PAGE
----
As private lives are increasingly digitized, Canadian courts continue to expand their recognition of common law privacy torts.

The latest privacy tort recognized in Alberta is public disclosure of private facts in the decision of ES v Shillington, 2021 ABQB 739. Justice Inglis confirmed that the common law tort exists in Alberta and awarded the plaintiff $155,000 in damages in connection.

This decision brings the Alberta courts one step closer to recognizing all four privacy torts set out by the Ontario Court of Appeal in Jones v Tsige  in 2012 and are now officially recognized by the Ontario Courts. To date, the Alberta courts have considered the tort of intrusion upon seclusion, and have now officially recognized the misappropriation of personality and public disclosure of private facts.

We provide a summary of the latest privacy tort and highlight the key takeaways from the decision in ES v Shillington, 2021 ABQB 739 here.

For more information, visit our Canadian Securities Litigation blog at

About Dentons

Dentons is the world's first polycentric global law firm. A top 20 firm on the Acritas 2015 Global Elite Brand Index, the Firm is committed to challenging the status quo in delivering consistent and uncompromising quality and value in new and inventive ways. Driven to provide clients a competitive edge, and connected to the communities where its clients want to do business, Dentons knows that understanding local cultures is crucial to successfully completing a deal, resolving a dispute or solving a business challenge. Now the world's largest law firm, Dentons' global team builds agile, tailored solutions to meet the local, national and global needs of private and public clients of any size in more than 125 locations serving 50-plus countries.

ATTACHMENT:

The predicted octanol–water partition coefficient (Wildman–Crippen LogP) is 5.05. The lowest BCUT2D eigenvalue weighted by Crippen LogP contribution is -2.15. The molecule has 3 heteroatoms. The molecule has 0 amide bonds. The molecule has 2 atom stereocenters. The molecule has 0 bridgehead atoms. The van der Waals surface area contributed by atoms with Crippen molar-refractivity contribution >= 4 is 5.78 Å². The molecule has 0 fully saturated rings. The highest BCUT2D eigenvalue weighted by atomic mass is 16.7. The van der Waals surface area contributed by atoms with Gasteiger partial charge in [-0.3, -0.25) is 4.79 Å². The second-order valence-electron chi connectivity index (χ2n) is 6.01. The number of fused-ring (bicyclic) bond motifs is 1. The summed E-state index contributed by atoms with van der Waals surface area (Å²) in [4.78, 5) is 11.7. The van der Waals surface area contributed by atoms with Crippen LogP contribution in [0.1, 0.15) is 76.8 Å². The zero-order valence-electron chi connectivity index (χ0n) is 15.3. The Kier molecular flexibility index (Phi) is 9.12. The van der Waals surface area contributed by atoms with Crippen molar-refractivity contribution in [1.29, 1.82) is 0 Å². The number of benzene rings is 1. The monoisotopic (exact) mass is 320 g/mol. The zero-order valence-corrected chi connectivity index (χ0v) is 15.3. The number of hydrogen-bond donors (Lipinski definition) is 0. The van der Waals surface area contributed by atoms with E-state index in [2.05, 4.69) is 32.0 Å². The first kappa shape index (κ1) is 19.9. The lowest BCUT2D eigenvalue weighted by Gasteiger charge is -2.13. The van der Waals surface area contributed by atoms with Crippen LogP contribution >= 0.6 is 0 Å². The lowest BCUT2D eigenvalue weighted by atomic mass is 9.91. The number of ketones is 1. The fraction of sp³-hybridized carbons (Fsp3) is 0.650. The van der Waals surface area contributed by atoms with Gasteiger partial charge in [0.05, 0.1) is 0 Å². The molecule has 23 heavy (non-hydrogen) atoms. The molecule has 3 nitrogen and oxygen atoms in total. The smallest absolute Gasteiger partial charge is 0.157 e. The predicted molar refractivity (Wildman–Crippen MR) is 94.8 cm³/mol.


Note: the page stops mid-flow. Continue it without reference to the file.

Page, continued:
The content of this article is intended to provide a general guide to the subject matter. Specialist advice should be sought about your specific circumstances. Specific Questions relating to this article should be addressed directly to the author.